edutcher said...

Interesting that, the last time the Keynesian miracle was viewed as having worked, Isoroku Yamamoto and six carriers were required to do a fly-by of Oahu.

MayBee said...

chickenlittle:I'm not sure I get the "bloodletting" analogy.

It's quackery.

Martin L. Shoemaker said...

Let me see if I understand that 1.84 multiplier the Ag department trotted out again last week. (You would then after all the laughs Pelosi got for that number, they would be ashamed to still cite it.)

X takes $1 from A and gives it to B. But all transactions have inefficiency, government transactions especially. Let me generously assume the government is 80% efficient. (Stop laughing! I'm trying to keep the numbers simple.) So actually, X takes $1.25from A, and gives $1 to B. X pockets $0.25.

B gives $1 to C; but C is an evil millionaire (i.e., a small business owner making $200,000 a year). So C's total tax runs around 40%. C keeps $0.60, and X pockets $0.40. (Well, OK, X splits that with other levels of government: Y and Z. But let's keep it simple, and lump them all together as X.)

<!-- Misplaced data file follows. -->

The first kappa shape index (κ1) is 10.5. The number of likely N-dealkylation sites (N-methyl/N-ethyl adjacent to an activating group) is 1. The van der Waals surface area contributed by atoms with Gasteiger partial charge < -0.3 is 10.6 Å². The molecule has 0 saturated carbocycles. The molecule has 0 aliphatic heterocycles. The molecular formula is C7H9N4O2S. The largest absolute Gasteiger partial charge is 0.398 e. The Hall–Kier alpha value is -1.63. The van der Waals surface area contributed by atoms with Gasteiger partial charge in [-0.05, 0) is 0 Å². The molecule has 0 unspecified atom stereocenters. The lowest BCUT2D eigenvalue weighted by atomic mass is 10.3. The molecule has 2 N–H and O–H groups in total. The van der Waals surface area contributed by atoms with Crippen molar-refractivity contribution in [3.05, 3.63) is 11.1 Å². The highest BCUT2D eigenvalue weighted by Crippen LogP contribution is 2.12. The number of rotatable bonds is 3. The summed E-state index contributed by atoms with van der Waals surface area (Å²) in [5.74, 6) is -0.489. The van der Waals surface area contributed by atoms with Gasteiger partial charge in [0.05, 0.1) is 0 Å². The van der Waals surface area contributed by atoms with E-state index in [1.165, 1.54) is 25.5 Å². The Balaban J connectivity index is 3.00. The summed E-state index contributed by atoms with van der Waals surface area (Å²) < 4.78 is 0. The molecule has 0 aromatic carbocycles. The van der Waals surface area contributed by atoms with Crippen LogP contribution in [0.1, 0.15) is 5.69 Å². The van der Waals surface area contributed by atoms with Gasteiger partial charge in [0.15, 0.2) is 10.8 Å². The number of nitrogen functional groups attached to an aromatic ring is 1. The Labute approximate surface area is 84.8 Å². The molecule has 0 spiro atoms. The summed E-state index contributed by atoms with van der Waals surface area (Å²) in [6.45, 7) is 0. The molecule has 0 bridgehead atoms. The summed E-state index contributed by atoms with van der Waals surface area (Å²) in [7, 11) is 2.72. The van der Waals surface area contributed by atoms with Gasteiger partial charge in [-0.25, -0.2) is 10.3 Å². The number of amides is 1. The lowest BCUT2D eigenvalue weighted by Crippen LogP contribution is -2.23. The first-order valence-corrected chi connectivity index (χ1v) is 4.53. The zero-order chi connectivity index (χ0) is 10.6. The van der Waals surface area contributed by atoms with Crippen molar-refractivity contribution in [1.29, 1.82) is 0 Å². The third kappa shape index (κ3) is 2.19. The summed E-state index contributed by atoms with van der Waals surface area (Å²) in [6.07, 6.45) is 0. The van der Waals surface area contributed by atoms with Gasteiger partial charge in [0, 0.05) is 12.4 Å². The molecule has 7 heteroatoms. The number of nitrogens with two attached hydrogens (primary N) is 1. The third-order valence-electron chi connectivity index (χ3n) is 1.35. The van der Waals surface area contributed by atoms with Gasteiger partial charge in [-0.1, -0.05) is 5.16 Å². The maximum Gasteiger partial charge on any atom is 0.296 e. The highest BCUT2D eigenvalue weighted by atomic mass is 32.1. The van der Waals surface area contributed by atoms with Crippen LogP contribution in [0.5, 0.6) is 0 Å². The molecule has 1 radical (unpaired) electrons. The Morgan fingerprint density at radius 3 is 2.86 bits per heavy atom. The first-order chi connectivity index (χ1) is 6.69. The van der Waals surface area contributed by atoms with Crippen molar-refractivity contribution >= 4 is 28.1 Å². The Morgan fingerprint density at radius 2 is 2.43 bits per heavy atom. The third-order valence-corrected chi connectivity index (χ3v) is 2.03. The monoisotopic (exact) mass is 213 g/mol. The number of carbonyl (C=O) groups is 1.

And now C gives A $1.84 out of that $0.60. How is that possible? It's Magic Money, I tell you! Maaaaaagic Moneyyyyyyyyy! Since A is also an evil millionaire taxed at 40%, A gets to keep $1.10 of that, and X pockets $0.74.

For those keeping track... X has now accumulated a whopping $1.39 by taking $1.25 from A and giving $1 to B. This is how we can eliminate our deficit, friends: with Magic Money, I tell you! Maaaaaagic Moneyyyyyyyyy!

Oh, by the way, Mr. A... You don't get to keep all of that $1.10. We're going to take $1.25 of it, so we can give another $1 to Mr. B.

It's Magic Money, I tell you! Maaaaaagic Moneyyyyyyyyy!

Tim said...